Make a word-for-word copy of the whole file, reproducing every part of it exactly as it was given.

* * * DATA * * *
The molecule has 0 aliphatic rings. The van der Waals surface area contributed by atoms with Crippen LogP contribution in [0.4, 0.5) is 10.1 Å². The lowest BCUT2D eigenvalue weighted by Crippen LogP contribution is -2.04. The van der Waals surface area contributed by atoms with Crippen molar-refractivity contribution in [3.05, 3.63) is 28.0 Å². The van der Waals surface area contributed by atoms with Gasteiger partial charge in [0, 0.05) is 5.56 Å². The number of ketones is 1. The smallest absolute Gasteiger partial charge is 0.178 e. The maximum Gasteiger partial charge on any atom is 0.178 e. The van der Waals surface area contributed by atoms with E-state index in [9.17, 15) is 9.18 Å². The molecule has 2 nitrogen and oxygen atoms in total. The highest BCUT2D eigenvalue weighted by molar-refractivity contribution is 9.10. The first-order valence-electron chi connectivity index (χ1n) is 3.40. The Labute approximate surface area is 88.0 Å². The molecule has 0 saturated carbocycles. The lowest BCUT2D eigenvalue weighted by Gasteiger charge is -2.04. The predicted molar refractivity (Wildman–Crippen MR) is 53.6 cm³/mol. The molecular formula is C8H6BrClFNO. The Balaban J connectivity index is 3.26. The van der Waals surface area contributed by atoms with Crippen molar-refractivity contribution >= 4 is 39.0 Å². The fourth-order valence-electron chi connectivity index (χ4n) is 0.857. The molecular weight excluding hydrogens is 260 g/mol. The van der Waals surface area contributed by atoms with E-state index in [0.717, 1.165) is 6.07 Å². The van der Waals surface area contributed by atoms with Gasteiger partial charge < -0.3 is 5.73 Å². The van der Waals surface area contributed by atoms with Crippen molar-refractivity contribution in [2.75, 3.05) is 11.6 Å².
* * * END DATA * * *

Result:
The molecule has 0 aliphatic rings. The van der Waals surface area contributed by atoms with Crippen LogP contribution in [0.4, 0.5) is 10.1 Å². The lowest BCUT2D eigenvalue weighted by Crippen LogP contribution is -2.04. The van der Waals surface area contributed by atoms with Crippen molar-refractivity contribution in [3.05, 3.63) is 28.0 Å². The van der Waals surface area contributed by atoms with Gasteiger partial charge in [0, 0.05) is 5.56 Å². The number of ketones is 1. The smallest absolute Gasteiger partial charge is 0.178 e. The maximum Gasteiger partial charge on any atom is 0.178 e. The van der Waals surface area contributed by atoms with E-state index in [9.17, 15) is 9.18 Å². The molecule has 2 nitrogen and oxygen atoms in total. The highest BCUT2D eigenvalue weighted by molar-refractivity contribution is 9.10. The first-order valence-electron chi connectivity index (χ1n) is 3.40. The Labute approximate surface area is 88.0 Å². The molecule has 0 saturated carbocycles. The lowest BCUT2D eigenvalue weighted by Gasteiger charge is -2.04. The predicted molar refractivity (Wildman–Crippen MR) is 53.6 cm³/mol. The molecular formula is C8H6BrClFNO. The Balaban J connectivity index is 3.26. The van der Waals surface area contributed by atoms with Crippen molar-refractivity contribution >= 4 is 39.0 Å². The fourth-order valence-electron chi connectivity index (χ4n) is 0.857. The molecular weight excluding hydrogens is 260 g/mol. The van der Waals surface area contributed by atoms with E-state index in [0.717, 1.165) is 6.07 Å². The van der Waals surface area contributed by atoms with Gasteiger partial charge < -0.3 is 5.73 Å². The van der Waals surface area contributed by atoms with Crippen molar-refractivity contribution in [2.75, 3.05) is 11.6 Å².